by Jackie Okao and Roxanne Paisible

Road crashes are increasing at an alarming rate in Uganda. Crashes have gone up by about 17% from 17,443 in 2021 to 20,394 in 2022. In 2022, 4,534 women, children, and men lost their lives on the roads and there were 15,277 Ugandans who sustained serious injuries. As a result of these crashes, people have lost family members, friends, colleagues, future community leaders and survivors of these crashes must cope with lifelong chronic injuries and disabilities. The Road Safety Advocacy Coalition in Uganda (ROSACU) has embarked on an important advocacy journey to ensure that there are policies in place to prevent these crashes from occurring in the first place.

In 2020, the coalition launched an advocacy campaign to urge the government to review and update the country’s road safety regulations. The Global Health Advocacy Incubator (GHAI), in collaboration with the Global Road Safety Partnership, works alongside our partners in Uganda to support policy change campaigns on road safety. GHAI serves as a strategic advocacy advisor to the coalition and supports campaign planning efforts. Through this campaign, ROSACU members advocated for the regulations to align with global best practices and standards. Recently, the coalition celebrated an important policy victory when the Ministry of Works and Transport adopted a series of lifesaving road safety legislations to keep Ugandans safe on the country’s roads. The passage of these regulations marked an important policy win for the ROSACU and was a result of unrelenting pressure from advocates. These revised regulations will save countless lives and road safety provides access to work, school, markets, and all of the activities that Ugandans carry out to be productive and contributing members of their communities.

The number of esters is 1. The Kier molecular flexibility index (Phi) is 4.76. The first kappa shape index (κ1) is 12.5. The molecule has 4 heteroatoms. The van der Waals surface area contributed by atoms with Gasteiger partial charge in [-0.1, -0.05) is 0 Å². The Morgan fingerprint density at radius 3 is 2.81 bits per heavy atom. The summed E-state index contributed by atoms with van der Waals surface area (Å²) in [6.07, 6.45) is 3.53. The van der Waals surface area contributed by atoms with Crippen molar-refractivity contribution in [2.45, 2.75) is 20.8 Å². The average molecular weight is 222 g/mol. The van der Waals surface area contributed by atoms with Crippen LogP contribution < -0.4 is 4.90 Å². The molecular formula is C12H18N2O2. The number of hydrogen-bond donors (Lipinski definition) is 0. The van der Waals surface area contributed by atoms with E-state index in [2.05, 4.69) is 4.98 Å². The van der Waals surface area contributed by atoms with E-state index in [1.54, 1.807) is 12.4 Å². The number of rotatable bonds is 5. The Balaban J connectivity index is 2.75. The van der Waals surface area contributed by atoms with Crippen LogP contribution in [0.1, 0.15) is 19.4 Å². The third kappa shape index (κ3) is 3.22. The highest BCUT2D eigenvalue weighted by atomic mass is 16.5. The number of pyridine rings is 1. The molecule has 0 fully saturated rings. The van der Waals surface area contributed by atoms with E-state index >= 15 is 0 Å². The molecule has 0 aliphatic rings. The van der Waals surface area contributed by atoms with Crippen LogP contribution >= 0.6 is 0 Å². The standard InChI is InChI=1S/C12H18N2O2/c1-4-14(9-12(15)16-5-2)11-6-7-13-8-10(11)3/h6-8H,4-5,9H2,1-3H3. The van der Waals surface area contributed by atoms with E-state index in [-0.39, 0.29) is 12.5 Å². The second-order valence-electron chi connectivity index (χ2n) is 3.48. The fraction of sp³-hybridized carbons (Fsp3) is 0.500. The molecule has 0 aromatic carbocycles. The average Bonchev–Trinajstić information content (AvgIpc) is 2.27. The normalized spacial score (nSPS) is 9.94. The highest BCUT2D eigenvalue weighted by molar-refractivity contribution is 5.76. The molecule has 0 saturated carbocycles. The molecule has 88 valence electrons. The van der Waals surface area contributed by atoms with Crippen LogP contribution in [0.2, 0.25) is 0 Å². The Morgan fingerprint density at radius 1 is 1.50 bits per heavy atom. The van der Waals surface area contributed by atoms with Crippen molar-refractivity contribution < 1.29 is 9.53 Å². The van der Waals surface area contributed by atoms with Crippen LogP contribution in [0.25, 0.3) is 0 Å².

The updated regulations include among others, four main behavioral risk factors: child restraints, drink driving, helmets use, and seatbelts use. Child restraint systems or child car seats are now mandatory for private cars. In addition, the drink driving regulation lowers the blood alcohol content limit from 0.08 to 0.05, which is consistent with the World Health Organization standard. Boda bodas or motorcycle taxis are one of the main forms of transportation for most people in Uganda and most drivers do not wear their helmets properly while most passengers may not even wear a helmet at all. According to the Ugandan National Police’s most recent crime report, in 2022, boda boda drivers and passengers account for 43% of all road crashes in the country. Now, with the revised regulations, children must be accompanied by an adult while riding on a motorcycle and they must be wearing a helmet. As for seatbelts, in the past it was only required for the driver and front seat passengers to wear their seatbelts, but now all passengers must wear their seatbelts. Lastly, motorcycle helmets are now required for both the driver and passenger. The campaign is far from over, even with the coalition’s most recent victory.

Although the regulations are finalized and published in the government’s official bulletin, ROSACU will not let up on the pressure. The coalition will continue to sustain the momentum on road safety and will now focus their efforts on implementation and enforcement of the updated regulations. The Ministry of Works and Transport will launch a public awareness campaign to build public support for these lifesaving measures. Advocates will continue to build public demand and support for these regulations as well as push for effective standards so that safe, affordable and quality helmets and child car seats are readily accessible to all living in Uganda.

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